All Dwellings Finance




Investment Housing Finance








All Owner Occ Finance Inc Refi’s




Owner Occ – Construction of Dwellings




Owner Occ – Purch of New Dwellings




Owner Occ – Purch of Other Est Dwellings




Owner Occ  – Refi’s of Est Dwellings




 Source: ABS, seasonally adjusted

The biggest part of owner occupier lending is for the purchase of established dwellings – this activity has grown annually by far less than the average of all dwellings finance at only 1.3%.  The growth in the ‘headline’ number for owner occupiers has equally come from the smaller segments – construction and purchase of new dwellings, as well as refinancing.  The growth in lending for the purchase of new dwellings is mostly driven by changes to first home owner grant initiatives (mostly focusing on the purchase of newly constructed homes). Refinancing has also continued to grow, but note that this does not contribute to house price growth – no sale transaction has actually occurred.

The main point is that single biggest part of the market, owner occupiers purchasing established dwellings, is growing at the lowest rate of growth.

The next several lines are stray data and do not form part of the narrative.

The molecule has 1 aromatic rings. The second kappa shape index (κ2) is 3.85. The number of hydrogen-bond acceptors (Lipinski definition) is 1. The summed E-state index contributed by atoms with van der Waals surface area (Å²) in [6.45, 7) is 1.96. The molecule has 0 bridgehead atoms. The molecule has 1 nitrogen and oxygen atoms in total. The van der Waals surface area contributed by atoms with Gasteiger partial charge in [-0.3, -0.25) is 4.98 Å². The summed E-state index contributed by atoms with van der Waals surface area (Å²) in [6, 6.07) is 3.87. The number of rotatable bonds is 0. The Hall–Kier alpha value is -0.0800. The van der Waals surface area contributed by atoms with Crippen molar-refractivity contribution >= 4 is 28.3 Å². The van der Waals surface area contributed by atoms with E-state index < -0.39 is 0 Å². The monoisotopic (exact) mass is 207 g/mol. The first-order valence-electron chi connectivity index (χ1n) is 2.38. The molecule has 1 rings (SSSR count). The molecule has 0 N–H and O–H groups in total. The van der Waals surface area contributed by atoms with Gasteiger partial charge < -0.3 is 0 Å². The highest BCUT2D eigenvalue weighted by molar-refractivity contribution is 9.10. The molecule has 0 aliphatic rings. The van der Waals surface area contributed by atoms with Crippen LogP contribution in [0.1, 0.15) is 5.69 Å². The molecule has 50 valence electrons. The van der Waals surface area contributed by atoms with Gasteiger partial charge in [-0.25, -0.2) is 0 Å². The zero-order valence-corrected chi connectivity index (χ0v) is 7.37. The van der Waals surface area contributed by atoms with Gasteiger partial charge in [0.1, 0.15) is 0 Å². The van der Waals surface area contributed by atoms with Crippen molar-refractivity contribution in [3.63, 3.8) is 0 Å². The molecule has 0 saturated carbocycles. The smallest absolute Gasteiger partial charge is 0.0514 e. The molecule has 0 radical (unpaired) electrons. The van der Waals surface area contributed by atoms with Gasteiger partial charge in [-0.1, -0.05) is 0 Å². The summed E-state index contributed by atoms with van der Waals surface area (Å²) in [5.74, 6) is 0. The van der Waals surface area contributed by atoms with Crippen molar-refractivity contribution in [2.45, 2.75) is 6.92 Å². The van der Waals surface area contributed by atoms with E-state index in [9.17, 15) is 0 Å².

The acceleration of debt for owner occupiers shows a very different pattern to that of investor lending.  Broadly speaking, owner occupier lending is growing, but that growth has been reasonably constant (relative to the size of GDP) over the last year, so its potentially not stimulating house price growth in the same way that investor borrowing is.

image 9 owner occ mortgage impulse

Source: ABS

Again, we are lagging in this data above due to GDP data. But the growth in real owner occ lending (up until Nov ’12), suggests that we’ll see a further weakness in the credit accelerator for owner occupiers.  The rate of growth in real owner occupier lending continues to slow down – its now reached a low of 1.9% and is on its lows.

image 10 real owner occ mortgage growth

Source: RBA, ABS, The Macroeconomic Project

Whilst growth for both investor and owner occupier housing lending has been slowing down, total mortgage debt outstanding as a % of GDP is still close to its highs – currently 84.5% versus the Mar 2010 high of 87.2%.

image 11 housing debt to gdp%

Source: RBA, ABS